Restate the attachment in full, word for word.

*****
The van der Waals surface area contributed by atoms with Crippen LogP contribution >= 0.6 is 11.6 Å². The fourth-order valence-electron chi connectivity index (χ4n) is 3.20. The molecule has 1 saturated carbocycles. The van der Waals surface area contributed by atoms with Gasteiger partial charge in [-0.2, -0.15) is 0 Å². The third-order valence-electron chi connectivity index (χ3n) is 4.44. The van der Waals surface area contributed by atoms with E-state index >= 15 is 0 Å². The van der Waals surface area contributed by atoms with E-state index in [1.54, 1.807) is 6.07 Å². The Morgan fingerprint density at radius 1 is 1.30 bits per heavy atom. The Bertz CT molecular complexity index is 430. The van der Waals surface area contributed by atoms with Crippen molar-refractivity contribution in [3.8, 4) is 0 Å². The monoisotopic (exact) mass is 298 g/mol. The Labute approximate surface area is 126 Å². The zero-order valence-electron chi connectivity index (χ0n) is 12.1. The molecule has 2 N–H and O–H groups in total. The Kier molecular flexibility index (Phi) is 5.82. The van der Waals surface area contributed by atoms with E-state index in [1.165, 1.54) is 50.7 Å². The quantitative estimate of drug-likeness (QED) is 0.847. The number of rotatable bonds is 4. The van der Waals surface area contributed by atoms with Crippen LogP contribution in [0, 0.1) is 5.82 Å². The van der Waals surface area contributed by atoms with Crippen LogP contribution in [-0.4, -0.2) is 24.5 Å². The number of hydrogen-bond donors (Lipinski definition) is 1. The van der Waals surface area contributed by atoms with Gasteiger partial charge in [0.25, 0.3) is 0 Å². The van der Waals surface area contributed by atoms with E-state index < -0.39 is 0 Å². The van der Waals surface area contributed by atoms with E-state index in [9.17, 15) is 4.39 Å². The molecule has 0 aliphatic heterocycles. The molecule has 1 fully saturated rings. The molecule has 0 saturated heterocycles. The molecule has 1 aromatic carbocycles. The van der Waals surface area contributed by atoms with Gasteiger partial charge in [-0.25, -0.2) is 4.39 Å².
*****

The van der Waals surface area contributed by atoms with Crippen LogP contribution >= 0.6 is 11.6 Å². The fourth-order valence-electron chi connectivity index (χ4n) is 3.20. The molecule has 1 saturated carbocycles. The van der Waals surface area contributed by atoms with Gasteiger partial charge in [-0.2, -0.15) is 0 Å². The third-order valence-electron chi connectivity index (χ3n) is 4.44. The van der Waals surface area contributed by atoms with E-state index >= 15 is 0 Å². The van der Waals surface area contributed by atoms with E-state index in [1.54, 1.807) is 6.07 Å². The Morgan fingerprint density at radius 1 is 1.30 bits per heavy atom. The Bertz CT molecular complexity index is 430. The van der Waals surface area contributed by atoms with Crippen molar-refractivity contribution in [3.8, 4) is 0 Å². The monoisotopic (exact) mass is 298 g/mol. The Labute approximate surface area is 126 Å². The zero-order valence-electron chi connectivity index (χ0n) is 12.1. The molecule has 2 N–H and O–H groups in total. The Kier molecular flexibility index (Phi) is 5.82. The van der Waals surface area contributed by atoms with E-state index in [1.165, 1.54) is 50.7 Å². The quantitative estimate of drug-likeness (QED) is 0.847. The number of rotatable bonds is 4. The van der Waals surface area contributed by atoms with Crippen LogP contribution in [0, 0.1) is 5.82 Å². The van der Waals surface area contributed by atoms with Crippen LogP contribution in [-0.4, -0.2) is 24.5 Å². The number of hydrogen-bond donors (Lipinski definition) is 1. The van der Waals surface area contributed by atoms with Gasteiger partial charge in [0.25, 0.3) is 0 Å². The van der Waals surface area contributed by atoms with E-state index < -0.39 is 0 Å². The van der Waals surface area contributed by atoms with E-state index in [9.17, 15) is 4.39 Å². The molecule has 0 aliphatic heterocycles. The molecule has 1 fully saturated rings. The molecule has 0 saturated heterocycles. The molecule has 1 aromatic carbocycles. The van der Waals surface area contributed by atoms with Gasteiger partial charge in [-0.25, -0.2) is 4.39 Å².